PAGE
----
WHEN I WAS FOUR, my mother dressed me as Norman Lindsay’s Magic Pudding. Grey tights, grey skivvy, a stocking over my face with currants drawn in permanent marker, and a pudding basin atop my head, the outfit’s crowning glory. No, she wasn’t indulging a deranged whim – it was dress-as-your-favourite-book-character day at kindergarten.
Already, I was different and, even at four, I knew it. All around me swirled tulle tutus and streaks of satin, glittering pinks and purples, cute little button-nosed Goldilocks and Tinkerbells. And here was I, a goddamn pudding. Refusing to submit to the indignity of the stocking, I gazed maliciously at the camera, unwittingly completing the impersonation of that bad-mannered, ill-tempered edible.
Years later, as I entered the painful so-called ‘tween’ years, there came another occasion for my mother to gratify the passion for dress-ups that invariably resulted in her children arriving in the most full-on interpretation of any theme. A friend held a birthday party for which we were invited to dress as our favourite pop stars, an assignment that filled me with inexplicable anxiety. Who to be? What to wear? It was an agonizing thought – my wobbly status as either cool or nerdy hung in the balance.
I’d embraced the Spice Girls, dabbled in a little Hanson and purchased the single of Barbie Girl, but this was about as far as my contemporary musical education had gone. This was the late nineties, and there was a plethora of socially acceptable girly pop stars from which to choose – Britney Spears, Natalie Imbruglia… all I needed was a crop top and a bit of sparkle. Even coming as one of the Backstreet Boys, although dressing as a boy was something I would not contemplate, would have been a better move than what eventuated.
I found myself, on the morning of the party, in a costume shop in the city, where my mother and the shop assistant consulted over who I should be, dragging out horrifying relics from the piles of musty clothes. Unlikely disco shoes were followed by jeweled sunglasses, worn pleather jackets and a seemingly unending supply of bedraggled feather boas. Suddenly one of them – my mother or the nutso costume lady – had a brain wave. Cyndi Lauper! Oh, wouldn’t that be fun! Fun? Fun! I didn’t want to be an object of fun. I didn’t even know who Cyndi Lauper was! And yet somehow, because of my panicked inability to make a decision or assert my social needs, Cyndi Lauper it was to be.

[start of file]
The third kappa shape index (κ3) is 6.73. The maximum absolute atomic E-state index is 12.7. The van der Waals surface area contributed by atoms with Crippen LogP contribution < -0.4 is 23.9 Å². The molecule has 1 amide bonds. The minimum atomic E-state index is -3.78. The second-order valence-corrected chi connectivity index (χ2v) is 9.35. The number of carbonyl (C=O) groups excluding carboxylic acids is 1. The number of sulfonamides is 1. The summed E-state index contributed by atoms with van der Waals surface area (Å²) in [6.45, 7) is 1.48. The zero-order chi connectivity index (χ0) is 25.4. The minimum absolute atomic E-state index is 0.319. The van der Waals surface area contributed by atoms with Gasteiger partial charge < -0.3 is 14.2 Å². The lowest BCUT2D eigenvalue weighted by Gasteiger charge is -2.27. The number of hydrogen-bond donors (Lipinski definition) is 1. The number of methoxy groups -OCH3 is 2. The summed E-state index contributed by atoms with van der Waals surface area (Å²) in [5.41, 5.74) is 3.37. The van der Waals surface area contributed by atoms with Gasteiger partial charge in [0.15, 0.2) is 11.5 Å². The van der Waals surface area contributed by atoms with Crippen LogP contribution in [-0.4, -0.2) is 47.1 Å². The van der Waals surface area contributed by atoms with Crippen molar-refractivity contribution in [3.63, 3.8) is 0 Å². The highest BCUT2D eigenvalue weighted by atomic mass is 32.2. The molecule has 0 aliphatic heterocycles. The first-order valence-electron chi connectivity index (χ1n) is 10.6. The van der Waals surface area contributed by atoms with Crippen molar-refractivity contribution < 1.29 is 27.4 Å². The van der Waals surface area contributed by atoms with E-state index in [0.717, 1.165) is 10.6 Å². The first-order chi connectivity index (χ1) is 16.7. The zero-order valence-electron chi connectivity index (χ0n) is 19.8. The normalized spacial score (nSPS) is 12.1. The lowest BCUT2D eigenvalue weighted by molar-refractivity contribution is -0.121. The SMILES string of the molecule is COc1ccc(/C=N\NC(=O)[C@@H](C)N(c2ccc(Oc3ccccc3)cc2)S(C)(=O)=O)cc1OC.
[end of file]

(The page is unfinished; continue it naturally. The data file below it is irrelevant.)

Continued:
Looking back, I can only admire the effort and dedication that went into producing that outfit. Hair sprayed pink and teased up beyond repair, an aqua sequined boob-tube (although how I kept it up, at eleven, I’m not sure), miniskirt, inappropriately bright make-up, and the obligatory feather boa. Who are you supposed to be? Asked countless Britneys and Natalies as they took in the unfamiliar 80s aesthetic. Cyndi Lauper? Who’s that? You know, she sang Girls Just Wanna Have Fun, I’d respond defensively, clinging to the one fact I knew about my so-called ‘favourite’ pop star.
I remember tearfully gazing at my ludicrous reflection in the bathroom at the friend’s house, fighting back panic and irritation at my mother for having sent me like this, asking myself, why? Why can’t I just be like everyone else?
But if I had just been like everyone else, if I had been able to fulfill my painful desire to simply fit in, who would I have become? Would I have been imbued with the creativity, the courage, to start wearing Alannah Hill, vintage purses and pearls when those around me stuck to Sportsgirl and the surf brands? Would I ever have found the Beatles, Bob Dylan, Bruce Springsteen, if I’d conformed to Britney Spears and Cher at an early age? Would I be an avid reader, a writer even, if my mother had just handed me an off-the-peg Cinderella outfit that day in kindergarten, rather than taking the time to read me gems of Australian fiction and draw currants on an old stocking?
While I found it painful at the time, perhaps dressing me in pudding basin was one of the best things my mother did for me – teaching me that to stand out, and take pride in your differences, is far more interesting, far more fun, than fitting in. And after all, girls do just want to have fun.